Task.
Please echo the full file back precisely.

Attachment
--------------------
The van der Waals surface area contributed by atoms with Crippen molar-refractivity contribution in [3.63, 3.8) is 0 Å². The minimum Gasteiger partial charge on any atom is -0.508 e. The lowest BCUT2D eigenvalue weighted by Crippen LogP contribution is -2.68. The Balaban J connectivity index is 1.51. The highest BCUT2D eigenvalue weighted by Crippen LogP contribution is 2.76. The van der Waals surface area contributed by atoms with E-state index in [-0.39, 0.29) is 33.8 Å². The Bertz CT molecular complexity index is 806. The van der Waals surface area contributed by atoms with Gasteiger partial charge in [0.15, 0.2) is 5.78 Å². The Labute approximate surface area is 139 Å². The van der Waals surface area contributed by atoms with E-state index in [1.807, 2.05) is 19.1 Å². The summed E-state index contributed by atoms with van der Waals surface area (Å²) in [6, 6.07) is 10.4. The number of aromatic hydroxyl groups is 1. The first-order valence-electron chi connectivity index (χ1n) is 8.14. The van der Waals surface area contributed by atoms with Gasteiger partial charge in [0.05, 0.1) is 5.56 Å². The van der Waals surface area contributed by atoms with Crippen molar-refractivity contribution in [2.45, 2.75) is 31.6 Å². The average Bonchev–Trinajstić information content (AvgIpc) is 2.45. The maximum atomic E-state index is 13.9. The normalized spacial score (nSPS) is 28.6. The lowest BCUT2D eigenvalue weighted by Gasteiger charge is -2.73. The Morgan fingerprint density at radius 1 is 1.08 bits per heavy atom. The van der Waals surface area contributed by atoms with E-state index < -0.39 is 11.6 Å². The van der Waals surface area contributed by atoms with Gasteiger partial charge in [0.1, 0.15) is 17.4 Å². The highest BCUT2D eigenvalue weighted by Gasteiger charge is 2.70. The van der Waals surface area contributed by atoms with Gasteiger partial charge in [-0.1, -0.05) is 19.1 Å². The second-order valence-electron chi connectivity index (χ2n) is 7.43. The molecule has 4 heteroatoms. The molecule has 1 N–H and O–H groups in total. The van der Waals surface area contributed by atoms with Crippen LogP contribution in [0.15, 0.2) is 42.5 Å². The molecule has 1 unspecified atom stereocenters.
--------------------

The van der Waals surface area contributed by atoms with Crippen molar-refractivity contribution in [3.63, 3.8) is 0 Å². The minimum Gasteiger partial charge on any atom is -0.508 e. The lowest BCUT2D eigenvalue weighted by Crippen LogP contribution is -2.68. The Balaban J connectivity index is 1.51. The highest BCUT2D eigenvalue weighted by Crippen LogP contribution is 2.76. The van der Waals surface area contributed by atoms with E-state index in [-0.39, 0.29) is 33.8 Å². The Bertz CT molecular complexity index is 806. The van der Waals surface area contributed by atoms with Gasteiger partial charge in [0.15, 0.2) is 5.78 Å². The Labute approximate surface area is 139 Å². The van der Waals surface area contributed by atoms with E-state index in [1.807, 2.05) is 19.1 Å². The summed E-state index contributed by atoms with van der Waals surface area (Å²) in [6, 6.07) is 10.4. The number of aromatic hydroxyl groups is 1. The first-order valence-electron chi connectivity index (χ1n) is 8.14. The van der Waals surface area contributed by atoms with Gasteiger partial charge in [0.05, 0.1) is 5.56 Å². The van der Waals surface area contributed by atoms with Crippen molar-refractivity contribution in [2.45, 2.75) is 31.6 Å². The average Bonchev–Trinajstić information content (AvgIpc) is 2.45. The maximum atomic E-state index is 13.9. The normalized spacial score (nSPS) is 28.6. The lowest BCUT2D eigenvalue weighted by Gasteiger charge is -2.73. The Morgan fingerprint density at radius 1 is 1.08 bits per heavy atom. The van der Waals surface area contributed by atoms with E-state index < -0.39 is 11.6 Å². The van der Waals surface area contributed by atoms with Gasteiger partial charge in [0.1, 0.15) is 17.4 Å². The highest BCUT2D eigenvalue weighted by Gasteiger charge is 2.70. The van der Waals surface area contributed by atoms with Gasteiger partial charge in [-0.1, -0.05) is 19.1 Å². The second-order valence-electron chi connectivity index (χ2n) is 7.43. The molecule has 4 heteroatoms. The molecule has 1 N–H and O–H groups in total. The van der Waals surface area contributed by atoms with Crippen LogP contribution in [0.15, 0.2) is 42.5 Å². The molecule has 1 unspecified atom stereocenters.